Founder and Chairman of Highfield Qualifications Richard Sprenger has been a passionate advocate for food safety his entire life. Graduating in 1973 with a degree in Environmental Health, in the 1980s Sprenger’s commitment to his constituents in the UK led him to become the youngest Director of Environmental Health Services of a large metropolis. “That was my official job, but my hobby was food safety,” he says. “Instead of playing golf, I wrote training materials and books about food safety. At the time there was very little practical information or easily accessible material out there. I dedicated thousands of hours to it.”
This hobby led to a more exciting path than most of us might imagine in the world of food safety regulation and enforcement. With little official or professional food training available in the UK at the time, Sprenger set out to change the industry; its standards and practices - alone, if he had to. After the Chartered Institute repeatedly delayed his determined advocacy for effective food safety training, he took matters into his own hands.
“At the time, I had written the first versions of the Food Safety Handbook and Hygiene for Management, and we decided that we were going to publish them ourselves. In 1982 we set up Highfield Publications, which my wife ran. I wrote the materials as a hobby, and she published and sold them. We got into the publishing business because the Institute rejected Hygiene for Management.”
Since then, Highfield Publications has grown into Highfield Qualifications. Hygiene for Management is on its 24th edition, and Highfield Qualifications is an award-winning global leader in compliance, work-based learning and apprenticeship qualifications. Most recently, Richard collaborated with Georgie Mainey of the Maritime Food Authority (MFA) on the development of the new Manager in Charge for Luxury Yachts Program. Launched in April 2020, the MFA was established to bring food safety standards on board superyachts in line with best practice ashore. Preparations long preceded COVID-19 but, as the superyacht industry adapts to a new kind of normal, improvements in food safety and infection control could be one of the most critical steps forward, says Sprenger.
Any significant change to industry practice will inevitably face some resistance. Why do you think the Manager in Charge for Luxury Yachts Program is what the yachting industry needs right now?
At no other time in the history of cruising has it been so important to rebuild the confidence of the public when it comes to food safety and infection prevention. As the world slowly starts to reopen amidst COVID 19, I genuinely believe in the importance of food safety in combating the pandemic and ensuring we can safely return to travelling and cruising the world. For it to work, the regulations and requirements must be relevant, cost-effective, implemented with minimal difficulty, and the rules able to be applied practically. This is precisely what the Manager in Charge for Luxury Yachts Program delivers.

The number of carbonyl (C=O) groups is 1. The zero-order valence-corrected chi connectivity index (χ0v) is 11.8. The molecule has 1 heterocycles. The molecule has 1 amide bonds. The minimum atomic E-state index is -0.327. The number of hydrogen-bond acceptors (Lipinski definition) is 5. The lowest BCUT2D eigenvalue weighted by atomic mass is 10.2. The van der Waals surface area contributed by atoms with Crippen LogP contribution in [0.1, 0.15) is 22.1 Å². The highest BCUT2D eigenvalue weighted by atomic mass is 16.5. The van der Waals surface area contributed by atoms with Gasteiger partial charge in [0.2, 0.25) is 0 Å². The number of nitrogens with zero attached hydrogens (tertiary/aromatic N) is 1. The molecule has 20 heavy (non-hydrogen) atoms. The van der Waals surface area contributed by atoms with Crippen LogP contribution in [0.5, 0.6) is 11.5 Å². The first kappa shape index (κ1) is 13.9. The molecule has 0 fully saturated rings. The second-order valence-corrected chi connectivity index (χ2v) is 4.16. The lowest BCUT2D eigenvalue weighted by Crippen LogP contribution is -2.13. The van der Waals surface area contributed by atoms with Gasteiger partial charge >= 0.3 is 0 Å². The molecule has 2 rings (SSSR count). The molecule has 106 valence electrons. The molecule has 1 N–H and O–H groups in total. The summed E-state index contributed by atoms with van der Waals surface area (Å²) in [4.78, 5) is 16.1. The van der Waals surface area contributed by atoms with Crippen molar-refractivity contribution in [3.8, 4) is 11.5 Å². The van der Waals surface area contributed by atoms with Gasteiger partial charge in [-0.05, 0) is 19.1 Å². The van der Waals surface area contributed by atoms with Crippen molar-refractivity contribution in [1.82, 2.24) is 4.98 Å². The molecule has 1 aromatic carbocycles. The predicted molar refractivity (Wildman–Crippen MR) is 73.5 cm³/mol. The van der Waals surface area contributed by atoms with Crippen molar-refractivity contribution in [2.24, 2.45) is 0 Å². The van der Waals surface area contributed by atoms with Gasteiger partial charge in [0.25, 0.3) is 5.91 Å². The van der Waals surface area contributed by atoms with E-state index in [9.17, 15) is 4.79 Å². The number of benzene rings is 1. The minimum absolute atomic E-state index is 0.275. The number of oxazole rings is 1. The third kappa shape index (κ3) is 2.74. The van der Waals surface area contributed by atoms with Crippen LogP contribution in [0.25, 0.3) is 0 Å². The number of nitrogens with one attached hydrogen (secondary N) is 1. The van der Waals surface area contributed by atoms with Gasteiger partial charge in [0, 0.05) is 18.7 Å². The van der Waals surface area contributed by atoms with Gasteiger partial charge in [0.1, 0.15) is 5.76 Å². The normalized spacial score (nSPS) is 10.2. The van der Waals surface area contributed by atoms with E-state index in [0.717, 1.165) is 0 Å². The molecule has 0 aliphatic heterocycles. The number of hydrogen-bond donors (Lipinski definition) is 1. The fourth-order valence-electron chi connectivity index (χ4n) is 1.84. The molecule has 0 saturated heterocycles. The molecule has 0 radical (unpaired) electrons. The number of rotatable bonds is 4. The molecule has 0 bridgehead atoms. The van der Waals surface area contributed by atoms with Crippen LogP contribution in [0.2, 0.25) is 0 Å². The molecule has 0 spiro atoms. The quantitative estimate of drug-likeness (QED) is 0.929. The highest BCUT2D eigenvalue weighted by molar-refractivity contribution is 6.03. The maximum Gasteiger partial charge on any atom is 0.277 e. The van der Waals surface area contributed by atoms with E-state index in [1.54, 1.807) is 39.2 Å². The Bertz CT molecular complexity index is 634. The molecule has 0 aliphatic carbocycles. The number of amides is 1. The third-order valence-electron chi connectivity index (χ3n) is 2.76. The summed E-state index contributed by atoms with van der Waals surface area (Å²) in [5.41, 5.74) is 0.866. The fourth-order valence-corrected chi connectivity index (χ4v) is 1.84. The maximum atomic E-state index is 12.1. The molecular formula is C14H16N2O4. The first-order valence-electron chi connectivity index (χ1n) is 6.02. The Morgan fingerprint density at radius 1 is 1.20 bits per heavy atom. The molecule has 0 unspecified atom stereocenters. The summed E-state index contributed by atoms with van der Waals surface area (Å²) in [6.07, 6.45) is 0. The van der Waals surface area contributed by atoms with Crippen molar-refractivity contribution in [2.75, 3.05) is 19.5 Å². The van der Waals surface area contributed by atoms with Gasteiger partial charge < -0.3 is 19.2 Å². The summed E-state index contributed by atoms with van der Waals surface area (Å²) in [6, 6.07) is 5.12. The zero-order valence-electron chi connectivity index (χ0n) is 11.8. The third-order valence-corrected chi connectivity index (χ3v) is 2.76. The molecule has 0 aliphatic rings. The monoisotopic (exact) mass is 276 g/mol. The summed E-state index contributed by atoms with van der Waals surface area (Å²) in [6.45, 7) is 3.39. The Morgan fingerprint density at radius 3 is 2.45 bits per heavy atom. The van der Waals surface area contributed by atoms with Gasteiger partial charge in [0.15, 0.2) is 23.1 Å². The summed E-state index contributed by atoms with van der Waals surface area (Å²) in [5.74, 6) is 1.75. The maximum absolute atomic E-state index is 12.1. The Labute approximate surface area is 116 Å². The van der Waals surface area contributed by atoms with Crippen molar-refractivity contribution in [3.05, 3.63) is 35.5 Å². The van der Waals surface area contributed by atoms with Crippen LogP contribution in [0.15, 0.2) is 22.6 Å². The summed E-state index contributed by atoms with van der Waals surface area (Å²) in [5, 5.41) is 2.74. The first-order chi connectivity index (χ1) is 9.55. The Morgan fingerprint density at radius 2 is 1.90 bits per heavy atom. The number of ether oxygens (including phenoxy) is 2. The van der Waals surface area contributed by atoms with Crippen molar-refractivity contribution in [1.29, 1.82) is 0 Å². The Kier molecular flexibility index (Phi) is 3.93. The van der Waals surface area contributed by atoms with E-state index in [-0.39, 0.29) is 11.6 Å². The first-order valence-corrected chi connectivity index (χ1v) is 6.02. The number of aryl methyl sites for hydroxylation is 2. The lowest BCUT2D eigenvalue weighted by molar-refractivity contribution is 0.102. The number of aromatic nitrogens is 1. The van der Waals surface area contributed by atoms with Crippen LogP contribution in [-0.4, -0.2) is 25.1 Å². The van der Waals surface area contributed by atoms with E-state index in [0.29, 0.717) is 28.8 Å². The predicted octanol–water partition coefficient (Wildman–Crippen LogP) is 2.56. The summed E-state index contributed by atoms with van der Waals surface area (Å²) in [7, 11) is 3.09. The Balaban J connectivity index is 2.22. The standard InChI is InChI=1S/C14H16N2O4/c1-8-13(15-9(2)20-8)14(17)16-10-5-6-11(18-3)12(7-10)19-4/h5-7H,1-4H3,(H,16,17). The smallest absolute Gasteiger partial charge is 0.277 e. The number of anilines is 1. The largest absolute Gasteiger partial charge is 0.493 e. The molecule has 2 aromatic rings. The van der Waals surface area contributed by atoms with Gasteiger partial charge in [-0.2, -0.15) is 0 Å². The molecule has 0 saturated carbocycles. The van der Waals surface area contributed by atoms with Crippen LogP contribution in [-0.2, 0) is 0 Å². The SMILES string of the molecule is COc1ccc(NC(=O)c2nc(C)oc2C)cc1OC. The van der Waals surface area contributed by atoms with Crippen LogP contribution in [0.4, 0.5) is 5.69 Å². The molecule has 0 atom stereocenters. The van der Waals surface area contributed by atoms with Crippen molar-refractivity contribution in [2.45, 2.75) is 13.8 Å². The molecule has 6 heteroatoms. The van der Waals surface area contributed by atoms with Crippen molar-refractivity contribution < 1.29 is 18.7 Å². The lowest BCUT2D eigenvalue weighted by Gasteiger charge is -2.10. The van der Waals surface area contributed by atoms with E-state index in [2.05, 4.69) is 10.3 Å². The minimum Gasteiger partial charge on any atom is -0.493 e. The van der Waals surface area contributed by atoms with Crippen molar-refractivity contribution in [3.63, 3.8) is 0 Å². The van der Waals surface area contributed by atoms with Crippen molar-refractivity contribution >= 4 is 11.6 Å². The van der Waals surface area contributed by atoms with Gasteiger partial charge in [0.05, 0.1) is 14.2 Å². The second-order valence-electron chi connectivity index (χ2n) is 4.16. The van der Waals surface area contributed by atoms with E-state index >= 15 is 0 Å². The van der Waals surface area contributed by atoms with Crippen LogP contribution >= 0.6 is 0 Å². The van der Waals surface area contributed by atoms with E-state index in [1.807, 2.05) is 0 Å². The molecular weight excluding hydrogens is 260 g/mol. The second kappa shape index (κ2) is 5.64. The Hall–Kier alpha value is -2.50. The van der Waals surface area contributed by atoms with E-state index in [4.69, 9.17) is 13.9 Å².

Highfield Qualifications has worked with the MFA to develop the Manager in Charge for Luxury Yachts Program. What do you each bring to the table?
We’ve taken a program that works on dry land and, using Georgie’s first-hand experience and vision, applied it to the superyacht industry. Over all my years in the field, I have seen countless food safety programs fail over time because they target the wrong priorities, are not directly relevant, are too complex or expensive and require too much change. My background is extensive and practical: I’ve spent my whole career working in the field with enforcement officers, trainers, hygiene managers and chefs to raise standards. Training is essential but qualifications provide knowledge and should be the start of the journey to competency, not just end with a certificate on the wall.
The MFA’s Manager in Charge for Luxury Yachts Program is designed specifically for food safety at sea and focuses on commitment and competency. It’s different from existing programs and is designed to ensure customer confidence, and that’s why I am so excited about it.